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  • Palestinian demonstrators gather during a protest against U.S. embassy move to Jerusalem and ahead of the 70th anniversary of Nakba, at the Israel-Gaza border in the southern Gaza Strip May 14, 2018.

    Palestinian demonstrators gather during a protest against U.S. embassy move to Jerusalem and ahead of the 70th anniversary of Nakba, at the Israel-Gaza border in the southern Gaza Strip May 14, 2018. | Photo: Reuters

Published 14 May 2018

Palestinians will commemorate Nakba or “Catastrophe” one day after the start of the relocation of the US embassy from Tel Aviv to Jerusalem.

Palestinian protesters will gather Monday at the Gaza Strip, while the United States relocates its regional embassy to Jerusalem – which dubiously commemorates Israel's 70th anniversary, to voice opposition for the move.

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Coincidentally, Palestinians will commemorate Nakba or “Catastrophe,” which resulted in some 700,000 people force fleeing their homes after the state of Israel was established in 1948, one day after the relocation of the embassy.

The U.S. government will officially begin relocating the embassy from Tel Aviv to Jerusalem amid protests and global concerns regarding the political ramifications of the decision. Monday's launch ceremony will initiate the operation of a small interim office until the embassy fully completes its move from its current Tel Aviv location.

The relocation decision triggered Palestinians, who identify East Jerusalem as the capital of a future Palestinian state. While allies, such as the European Union, have stated that the decision to move the embassy has voided the United States from being a neutral party in any future peace process between Palestine and Israel.

Palestinian Authority President Mahmoud Abbas has described the relocation of the embassy as the "slap of the century."

A worker hangs a road sign directing to the U.S. embassy in Jerusalem, May 7, 2018. Photo: Reuters FILE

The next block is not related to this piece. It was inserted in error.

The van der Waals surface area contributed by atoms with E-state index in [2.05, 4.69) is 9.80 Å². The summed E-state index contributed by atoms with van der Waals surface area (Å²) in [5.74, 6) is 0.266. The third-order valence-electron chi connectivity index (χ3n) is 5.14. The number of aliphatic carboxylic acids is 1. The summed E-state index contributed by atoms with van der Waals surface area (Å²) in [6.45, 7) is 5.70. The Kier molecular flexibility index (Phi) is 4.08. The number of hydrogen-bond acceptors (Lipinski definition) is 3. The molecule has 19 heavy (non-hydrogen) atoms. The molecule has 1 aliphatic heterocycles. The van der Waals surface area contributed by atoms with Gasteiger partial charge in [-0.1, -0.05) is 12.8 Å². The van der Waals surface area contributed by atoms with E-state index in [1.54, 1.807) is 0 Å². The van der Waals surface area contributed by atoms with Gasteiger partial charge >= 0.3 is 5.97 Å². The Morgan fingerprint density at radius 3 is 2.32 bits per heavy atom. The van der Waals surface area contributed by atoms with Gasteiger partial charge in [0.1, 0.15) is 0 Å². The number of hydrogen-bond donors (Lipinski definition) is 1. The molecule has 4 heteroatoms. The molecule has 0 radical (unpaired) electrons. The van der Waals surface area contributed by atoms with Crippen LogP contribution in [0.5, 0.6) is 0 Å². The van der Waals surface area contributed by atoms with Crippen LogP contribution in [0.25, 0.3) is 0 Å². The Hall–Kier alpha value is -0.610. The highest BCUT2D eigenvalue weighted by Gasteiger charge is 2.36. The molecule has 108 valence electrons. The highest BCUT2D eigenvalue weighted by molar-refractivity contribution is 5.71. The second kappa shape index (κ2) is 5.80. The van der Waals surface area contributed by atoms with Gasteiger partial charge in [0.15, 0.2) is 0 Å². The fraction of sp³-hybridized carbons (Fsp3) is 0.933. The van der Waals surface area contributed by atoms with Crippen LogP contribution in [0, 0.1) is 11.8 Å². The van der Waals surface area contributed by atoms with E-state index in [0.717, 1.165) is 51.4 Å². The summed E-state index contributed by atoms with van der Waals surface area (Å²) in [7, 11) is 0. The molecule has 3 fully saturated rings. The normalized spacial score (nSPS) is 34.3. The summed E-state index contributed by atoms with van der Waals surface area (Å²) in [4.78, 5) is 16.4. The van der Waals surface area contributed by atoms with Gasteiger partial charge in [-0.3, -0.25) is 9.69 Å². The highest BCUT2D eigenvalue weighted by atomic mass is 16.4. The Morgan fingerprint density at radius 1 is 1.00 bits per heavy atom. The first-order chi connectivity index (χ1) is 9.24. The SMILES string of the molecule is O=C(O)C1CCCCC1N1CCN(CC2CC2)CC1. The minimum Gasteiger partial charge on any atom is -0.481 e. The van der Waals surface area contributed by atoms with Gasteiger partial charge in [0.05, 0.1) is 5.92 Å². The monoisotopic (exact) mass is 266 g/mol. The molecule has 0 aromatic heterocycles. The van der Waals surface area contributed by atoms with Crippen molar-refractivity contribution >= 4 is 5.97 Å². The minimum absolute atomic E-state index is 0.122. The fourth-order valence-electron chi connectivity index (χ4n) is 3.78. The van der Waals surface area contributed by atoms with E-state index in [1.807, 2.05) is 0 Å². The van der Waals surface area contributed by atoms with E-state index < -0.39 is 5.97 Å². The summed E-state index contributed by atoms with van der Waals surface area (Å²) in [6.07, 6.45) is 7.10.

U.S. President Donald Trump's daughter Ivanka and husband Jared Kushner will be in attendance with Treasury Secretary Steven Mnuchin and Deputy Secretary of State John Sullivan.

Trump, who is not scheduled to be physically present, is expected to make an address remotely.

Well-known controversial pastors – John Hagee and Robert Jeffress – will be among the U.S. envoy taking part in the event's ceremony.

Hagee is known for maintaining relationships with several Israeli prime ministers as well as wrangling pro-Israeli support with his Christians United for Israel organization. "I told him (Trump) that the moment that you do that (move the embassy), I believe that you will step into political immortality," CNN reported quoting Hagee. "Because you are having the courage to do what other presidents did not have the courage to do."

Jeffress, on the other hand, is notorious for making off-color statements, including that Islam endorses pedophilia, the Catholic church was led astray by Satan and that Mormonism is a cult.

Hagee is set to deliver the benediction, according to CNN, and Jeffress will say a prayer.

More than 40 Palestinians have been killed by Israeli soldiers during protests, causing UN human rights chief Zeid Ra'ad al-Hussein to accuse Israel of using "excessive force."

Israel has built a dozen settlements – deemed illegal by international law – for about 200,000 Jews, in East Jerusalem.


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